As bad as the public perception is at the moment, it might actually get worse when Congress returns to work in September.  Lawmakers are sharply divided on funding levels for the government, on immigration reform and on a move by some Republicans to defund the president’s health care law.

    Jim Malone

    Jim Malone has served as VOA’s National correspondent covering U.S. elections and politics since 1995. Prior to that he was a VOA congressional correspondent and served as VOA’s East Africa Correspondent from 1986 to 1990. Jim began his VOA career with the English to Africa Service in 1983.

    You May Like

    Russian-speaking Muslim Exiles Fear Possible Russia-Turkey Thaw

    Exiled from Russia as Islamic radicals and extremists, thousands found asylum in Turkey

    US Presidential Election Ends at Conventions for Territorial Citizens

    Citizens of US territories like Guam or Puerto Rico enjoy participation in US political process but are denied right to vote for president

    UN Syria Envoy: 'Devil Is in the Details' of Russian Aleppo Proposal

    UN uncertain about the possible humanitarian impact of Russian proposal to establish escape corridors in Aleppo

    Featured Videos

    Your JavaScript is turned off or you have an old version of Adobe's Flash Player. Get the latest Flash player.
    Philadelphia Uses DNC Spotlight to Profile Historic Role in Founding of United Statesi
    X
    July 28, 2016 2:16 AM
    The slogan of the Democratic National Convention now underway in Philadelphia is “Let’s Make History Again” which recognizes the role the city played in the foundation of the United States in the 18th century. As VOA’s Kane Farabaugh reports, local institutions are opening their doors in an effort to capitalize on the convention spotlight to draw visitors, and to offer more than just a history lesson.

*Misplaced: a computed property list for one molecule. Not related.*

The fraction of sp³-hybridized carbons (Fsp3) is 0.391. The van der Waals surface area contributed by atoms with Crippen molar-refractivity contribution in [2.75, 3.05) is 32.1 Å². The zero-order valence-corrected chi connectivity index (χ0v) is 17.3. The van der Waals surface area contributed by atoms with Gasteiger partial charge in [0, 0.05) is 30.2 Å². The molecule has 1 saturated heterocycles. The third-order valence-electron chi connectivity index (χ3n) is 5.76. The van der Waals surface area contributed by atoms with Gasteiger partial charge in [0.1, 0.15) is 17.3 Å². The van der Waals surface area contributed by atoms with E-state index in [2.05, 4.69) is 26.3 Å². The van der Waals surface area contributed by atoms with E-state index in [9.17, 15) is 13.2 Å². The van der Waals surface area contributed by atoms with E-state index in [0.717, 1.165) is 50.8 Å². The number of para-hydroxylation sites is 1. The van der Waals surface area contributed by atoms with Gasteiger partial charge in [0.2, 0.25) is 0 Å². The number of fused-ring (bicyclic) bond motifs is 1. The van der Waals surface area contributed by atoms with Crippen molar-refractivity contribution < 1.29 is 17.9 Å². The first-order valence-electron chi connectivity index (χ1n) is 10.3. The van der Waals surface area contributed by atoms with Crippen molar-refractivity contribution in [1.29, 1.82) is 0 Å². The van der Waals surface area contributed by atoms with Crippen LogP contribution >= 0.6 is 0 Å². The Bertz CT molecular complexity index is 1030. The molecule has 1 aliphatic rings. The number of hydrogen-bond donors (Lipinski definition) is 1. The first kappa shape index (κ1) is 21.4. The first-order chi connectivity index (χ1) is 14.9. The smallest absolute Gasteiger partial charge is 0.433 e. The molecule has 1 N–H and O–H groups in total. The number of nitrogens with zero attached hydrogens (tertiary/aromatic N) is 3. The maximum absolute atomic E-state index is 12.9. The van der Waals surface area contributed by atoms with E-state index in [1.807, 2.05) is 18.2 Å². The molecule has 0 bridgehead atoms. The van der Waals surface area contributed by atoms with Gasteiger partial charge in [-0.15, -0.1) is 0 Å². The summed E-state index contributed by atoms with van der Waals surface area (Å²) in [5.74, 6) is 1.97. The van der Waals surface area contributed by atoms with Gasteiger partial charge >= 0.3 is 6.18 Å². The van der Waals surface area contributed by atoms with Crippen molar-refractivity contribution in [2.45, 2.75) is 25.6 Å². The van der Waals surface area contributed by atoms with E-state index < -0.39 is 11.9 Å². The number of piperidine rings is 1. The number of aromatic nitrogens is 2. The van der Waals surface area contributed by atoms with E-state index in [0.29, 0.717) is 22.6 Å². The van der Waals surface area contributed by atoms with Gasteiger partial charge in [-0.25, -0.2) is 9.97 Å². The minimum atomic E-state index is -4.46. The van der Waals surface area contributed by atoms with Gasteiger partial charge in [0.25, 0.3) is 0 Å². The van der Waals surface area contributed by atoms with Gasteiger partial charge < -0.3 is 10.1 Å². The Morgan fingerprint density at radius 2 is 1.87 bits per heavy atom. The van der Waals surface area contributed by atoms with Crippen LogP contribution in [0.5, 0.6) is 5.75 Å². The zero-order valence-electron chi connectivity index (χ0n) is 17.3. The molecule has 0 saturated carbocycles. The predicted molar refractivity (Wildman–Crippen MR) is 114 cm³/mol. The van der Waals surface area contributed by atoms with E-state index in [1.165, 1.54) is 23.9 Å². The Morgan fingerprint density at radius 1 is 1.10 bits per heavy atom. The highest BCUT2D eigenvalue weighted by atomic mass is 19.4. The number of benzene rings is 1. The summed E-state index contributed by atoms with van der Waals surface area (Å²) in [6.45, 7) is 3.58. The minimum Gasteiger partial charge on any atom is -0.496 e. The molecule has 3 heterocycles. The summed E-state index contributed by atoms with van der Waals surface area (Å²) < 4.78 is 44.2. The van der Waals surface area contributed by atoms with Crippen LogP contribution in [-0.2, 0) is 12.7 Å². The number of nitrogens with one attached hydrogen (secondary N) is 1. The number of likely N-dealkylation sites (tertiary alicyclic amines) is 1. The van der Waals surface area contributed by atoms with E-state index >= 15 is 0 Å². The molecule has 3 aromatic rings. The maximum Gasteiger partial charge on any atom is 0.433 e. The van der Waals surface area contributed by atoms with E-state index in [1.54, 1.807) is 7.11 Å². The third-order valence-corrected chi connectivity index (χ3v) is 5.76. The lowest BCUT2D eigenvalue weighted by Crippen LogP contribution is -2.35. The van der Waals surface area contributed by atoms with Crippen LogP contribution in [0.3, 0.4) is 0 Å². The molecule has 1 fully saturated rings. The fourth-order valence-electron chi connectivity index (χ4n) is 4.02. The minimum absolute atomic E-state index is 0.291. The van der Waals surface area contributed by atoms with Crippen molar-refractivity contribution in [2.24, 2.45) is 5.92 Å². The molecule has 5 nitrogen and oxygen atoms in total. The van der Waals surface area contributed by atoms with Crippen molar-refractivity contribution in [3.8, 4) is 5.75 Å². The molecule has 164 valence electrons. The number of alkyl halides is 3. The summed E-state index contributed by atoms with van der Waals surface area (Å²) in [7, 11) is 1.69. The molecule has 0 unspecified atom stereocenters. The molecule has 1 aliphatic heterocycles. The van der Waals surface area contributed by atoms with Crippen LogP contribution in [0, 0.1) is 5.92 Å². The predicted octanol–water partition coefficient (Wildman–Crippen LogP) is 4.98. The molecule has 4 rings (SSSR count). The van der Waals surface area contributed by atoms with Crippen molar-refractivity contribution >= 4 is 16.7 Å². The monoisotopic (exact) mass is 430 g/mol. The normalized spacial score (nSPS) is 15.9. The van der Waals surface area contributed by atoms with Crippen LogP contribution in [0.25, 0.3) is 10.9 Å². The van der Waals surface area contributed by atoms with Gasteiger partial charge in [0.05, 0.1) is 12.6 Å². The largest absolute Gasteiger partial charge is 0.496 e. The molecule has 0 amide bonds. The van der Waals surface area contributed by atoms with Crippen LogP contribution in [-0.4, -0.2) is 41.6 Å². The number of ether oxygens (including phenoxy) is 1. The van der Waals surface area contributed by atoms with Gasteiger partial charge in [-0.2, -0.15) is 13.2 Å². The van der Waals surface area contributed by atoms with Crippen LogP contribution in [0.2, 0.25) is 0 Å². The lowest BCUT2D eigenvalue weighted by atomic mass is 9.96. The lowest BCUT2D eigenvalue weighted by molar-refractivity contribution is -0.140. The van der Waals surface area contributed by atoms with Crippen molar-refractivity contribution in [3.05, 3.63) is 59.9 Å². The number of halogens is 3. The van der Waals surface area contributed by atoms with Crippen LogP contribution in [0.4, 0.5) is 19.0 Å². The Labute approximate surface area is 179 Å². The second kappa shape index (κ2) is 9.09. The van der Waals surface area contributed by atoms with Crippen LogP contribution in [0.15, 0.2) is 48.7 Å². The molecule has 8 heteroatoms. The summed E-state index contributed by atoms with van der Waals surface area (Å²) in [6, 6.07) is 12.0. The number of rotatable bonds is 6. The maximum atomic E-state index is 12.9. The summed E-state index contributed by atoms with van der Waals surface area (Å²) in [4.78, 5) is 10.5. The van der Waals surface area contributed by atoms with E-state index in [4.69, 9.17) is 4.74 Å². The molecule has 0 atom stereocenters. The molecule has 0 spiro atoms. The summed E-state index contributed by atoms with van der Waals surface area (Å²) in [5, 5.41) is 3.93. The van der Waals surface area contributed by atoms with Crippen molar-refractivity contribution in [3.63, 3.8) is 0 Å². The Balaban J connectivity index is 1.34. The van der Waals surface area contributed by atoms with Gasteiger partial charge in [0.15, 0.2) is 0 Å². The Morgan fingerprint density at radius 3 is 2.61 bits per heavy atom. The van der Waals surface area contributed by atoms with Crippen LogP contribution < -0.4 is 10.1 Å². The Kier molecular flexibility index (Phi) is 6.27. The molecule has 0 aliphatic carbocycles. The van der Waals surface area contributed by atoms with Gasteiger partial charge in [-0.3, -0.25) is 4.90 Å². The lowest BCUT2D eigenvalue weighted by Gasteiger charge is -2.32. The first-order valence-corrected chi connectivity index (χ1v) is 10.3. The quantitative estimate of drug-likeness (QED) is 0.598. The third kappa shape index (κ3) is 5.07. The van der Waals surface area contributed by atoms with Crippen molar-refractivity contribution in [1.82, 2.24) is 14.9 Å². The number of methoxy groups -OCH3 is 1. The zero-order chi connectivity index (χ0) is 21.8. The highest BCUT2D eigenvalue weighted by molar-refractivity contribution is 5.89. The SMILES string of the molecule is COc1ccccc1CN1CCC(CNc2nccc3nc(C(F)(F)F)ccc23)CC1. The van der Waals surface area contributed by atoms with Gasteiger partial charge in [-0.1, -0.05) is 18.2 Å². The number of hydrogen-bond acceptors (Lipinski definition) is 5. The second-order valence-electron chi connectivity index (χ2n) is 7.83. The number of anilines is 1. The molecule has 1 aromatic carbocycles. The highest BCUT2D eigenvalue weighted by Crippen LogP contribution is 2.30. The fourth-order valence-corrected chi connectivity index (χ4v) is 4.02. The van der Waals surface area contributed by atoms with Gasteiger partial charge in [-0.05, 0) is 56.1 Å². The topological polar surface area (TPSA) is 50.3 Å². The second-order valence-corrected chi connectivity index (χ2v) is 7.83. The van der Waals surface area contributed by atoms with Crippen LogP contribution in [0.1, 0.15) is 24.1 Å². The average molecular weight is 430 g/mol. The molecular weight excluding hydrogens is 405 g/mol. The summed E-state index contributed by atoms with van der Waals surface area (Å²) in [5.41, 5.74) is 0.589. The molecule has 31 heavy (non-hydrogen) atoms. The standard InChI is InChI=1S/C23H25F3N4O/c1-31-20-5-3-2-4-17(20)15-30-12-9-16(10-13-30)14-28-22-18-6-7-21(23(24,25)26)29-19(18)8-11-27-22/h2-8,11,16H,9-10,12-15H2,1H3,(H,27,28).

Video

    Video Philadelphia Uses DNC Spotlight to Profile Historic Role in Founding of United States

    The slogan of the Democratic National Convention now underway in Philadelphia is “Let’s Make History Again” which recognizes the role the city played in the foundation of the United States in the 18th century. As VOA’s Kane Farabaugh reports, local institutions are opening their doors in an effort to capitalize on the convention spotlight to draw visitors, and to offer more than just a history lesson.
    Video

    Video Uganda Unveils its First Solar-powered Bus

    A solar-powered bus described by its Ugandan makers as the first in Africa has made its public debut. Kiira Motors' electric bus, Kayoola, displayed recently at a stadium in Uganda's capital. From Kampala, Maurice Magorane filed this report narrated by Salem Solomon.
    Video

    Video Silicon Valley: More Than A Place, It's a Culture

    Silicon Valley is a technology powerhouse and a place that companies such as Google, Facebook and Apple call home. It is a region in northern California that stretches from San Francisco to San Jose. But, more than that, it's known for its startup culture. VOA's Elizabeth Lee went inside one company to find out what it's like to work in a startup.
    Video

    Video Immigrant Delegate Marvels at Democratic Process

    It’s been a bitter and divisive election season – but first time Indian-American delegate Dr. Shashi Gupta headed to the Democratic National Convention with a sense of hope. VOA’s Katherine Gypson followed this immigrant with the love of U.S. politics all the way to Philadelphia.